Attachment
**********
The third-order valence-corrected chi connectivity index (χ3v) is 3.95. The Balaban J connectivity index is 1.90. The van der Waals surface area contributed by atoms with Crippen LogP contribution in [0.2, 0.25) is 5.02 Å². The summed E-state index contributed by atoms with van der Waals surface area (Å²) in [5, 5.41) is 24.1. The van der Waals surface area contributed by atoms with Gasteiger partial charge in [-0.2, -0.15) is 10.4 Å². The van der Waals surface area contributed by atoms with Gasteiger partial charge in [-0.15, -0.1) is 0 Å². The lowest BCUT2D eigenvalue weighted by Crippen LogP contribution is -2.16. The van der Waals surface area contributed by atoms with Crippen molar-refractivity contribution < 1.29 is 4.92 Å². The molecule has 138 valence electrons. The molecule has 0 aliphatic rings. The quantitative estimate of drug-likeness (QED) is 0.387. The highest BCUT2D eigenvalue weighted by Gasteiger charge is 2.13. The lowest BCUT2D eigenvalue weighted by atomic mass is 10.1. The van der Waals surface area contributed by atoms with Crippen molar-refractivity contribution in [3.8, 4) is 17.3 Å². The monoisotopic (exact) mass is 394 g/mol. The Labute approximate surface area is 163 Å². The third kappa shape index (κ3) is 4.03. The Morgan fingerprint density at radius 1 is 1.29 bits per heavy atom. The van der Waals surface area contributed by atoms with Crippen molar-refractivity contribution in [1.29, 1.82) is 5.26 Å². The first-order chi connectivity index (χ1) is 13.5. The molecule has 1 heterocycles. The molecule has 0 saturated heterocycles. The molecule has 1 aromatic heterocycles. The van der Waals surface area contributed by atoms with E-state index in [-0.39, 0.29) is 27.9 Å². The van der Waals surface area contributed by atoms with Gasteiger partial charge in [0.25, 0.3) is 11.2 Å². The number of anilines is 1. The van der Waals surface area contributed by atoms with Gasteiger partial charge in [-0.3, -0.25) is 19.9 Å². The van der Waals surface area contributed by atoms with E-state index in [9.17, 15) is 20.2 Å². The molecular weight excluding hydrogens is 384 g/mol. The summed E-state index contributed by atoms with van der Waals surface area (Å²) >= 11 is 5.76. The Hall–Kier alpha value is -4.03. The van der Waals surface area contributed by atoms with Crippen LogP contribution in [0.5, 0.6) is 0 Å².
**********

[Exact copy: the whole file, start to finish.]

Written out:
The third-order valence-corrected chi connectivity index (χ3v) is 3.95. The Balaban J connectivity index is 1.90. The van der Waals surface area contributed by atoms with Crippen LogP contribution in [0.2, 0.25) is 5.02 Å². The summed E-state index contributed by atoms with van der Waals surface area (Å²) in [5, 5.41) is 24.1. The van der Waals surface area contributed by atoms with Gasteiger partial charge in [-0.2, -0.15) is 10.4 Å². The van der Waals surface area contributed by atoms with Gasteiger partial charge in [-0.15, -0.1) is 0 Å². The lowest BCUT2D eigenvalue weighted by Crippen LogP contribution is -2.16. The van der Waals surface area contributed by atoms with Crippen molar-refractivity contribution < 1.29 is 4.92 Å². The molecule has 138 valence electrons. The molecule has 0 aliphatic rings. The quantitative estimate of drug-likeness (QED) is 0.387. The highest BCUT2D eigenvalue weighted by Gasteiger charge is 2.13. The lowest BCUT2D eigenvalue weighted by atomic mass is 10.1. The van der Waals surface area contributed by atoms with Crippen molar-refractivity contribution in [3.8, 4) is 17.3 Å². The monoisotopic (exact) mass is 394 g/mol. The Labute approximate surface area is 163 Å². The third kappa shape index (κ3) is 4.03. The Morgan fingerprint density at radius 1 is 1.29 bits per heavy atom. The van der Waals surface area contributed by atoms with Crippen molar-refractivity contribution in [1.29, 1.82) is 5.26 Å². The first-order chi connectivity index (χ1) is 13.5. The molecule has 1 heterocycles. The molecule has 0 saturated heterocycles. The molecule has 1 aromatic heterocycles. The van der Waals surface area contributed by atoms with E-state index in [-0.39, 0.29) is 27.9 Å². The van der Waals surface area contributed by atoms with Gasteiger partial charge in [0.25, 0.3) is 11.2 Å². The number of anilines is 1. The van der Waals surface area contributed by atoms with Gasteiger partial charge in [-0.3, -0.25) is 19.9 Å². The van der Waals surface area contributed by atoms with E-state index in [9.17, 15) is 20.2 Å². The molecular weight excluding hydrogens is 384 g/mol. The summed E-state index contributed by atoms with van der Waals surface area (Å²) >= 11 is 5.76. The Hall–Kier alpha value is -4.03. The van der Waals surface area contributed by atoms with Crippen LogP contribution in [0.5, 0.6) is 0 Å².